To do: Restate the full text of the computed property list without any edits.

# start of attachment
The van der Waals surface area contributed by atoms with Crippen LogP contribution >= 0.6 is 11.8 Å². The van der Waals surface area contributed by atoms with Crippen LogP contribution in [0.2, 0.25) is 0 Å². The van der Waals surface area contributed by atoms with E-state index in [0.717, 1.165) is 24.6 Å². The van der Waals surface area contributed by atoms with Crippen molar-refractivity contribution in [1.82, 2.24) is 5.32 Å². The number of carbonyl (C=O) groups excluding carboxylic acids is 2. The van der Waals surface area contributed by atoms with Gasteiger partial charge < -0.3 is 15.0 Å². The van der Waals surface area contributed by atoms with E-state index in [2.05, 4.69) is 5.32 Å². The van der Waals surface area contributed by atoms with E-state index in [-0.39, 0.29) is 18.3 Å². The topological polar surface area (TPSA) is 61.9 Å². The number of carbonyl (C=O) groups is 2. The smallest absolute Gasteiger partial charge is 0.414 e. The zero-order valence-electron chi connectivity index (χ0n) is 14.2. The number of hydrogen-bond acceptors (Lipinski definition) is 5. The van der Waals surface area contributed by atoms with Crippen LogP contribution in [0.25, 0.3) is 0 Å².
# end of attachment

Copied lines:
The van der Waals surface area contributed by atoms with Crippen LogP contribution >= 0.6 is 11.8 Å². The van der Waals surface area contributed by atoms with Crippen LogP contribution in [0.2, 0.25) is 0 Å². The van der Waals surface area contributed by atoms with E-state index in [0.717, 1.165) is 24.6 Å². The van der Waals surface area contributed by atoms with Crippen molar-refractivity contribution in [1.82, 2.24) is 5.32 Å². The number of carbonyl (C=O) groups excluding carboxylic acids is 2. The van der Waals surface area contributed by atoms with Gasteiger partial charge < -0.3 is 15.0 Å². The van der Waals surface area contributed by atoms with E-state index in [2.05, 4.69) is 5.32 Å². The van der Waals surface area contributed by atoms with E-state index in [-0.39, 0.29) is 18.3 Å². The topological polar surface area (TPSA) is 61.9 Å². The number of carbonyl (C=O) groups is 2. The smallest absolute Gasteiger partial charge is 0.414 e. The zero-order valence-electron chi connectivity index (χ0n) is 14.2. The number of hydrogen-bond acceptors (Lipinski definition) is 5. The van der Waals surface area contributed by atoms with Crippen LogP contribution in [0.25, 0.3) is 0 Å².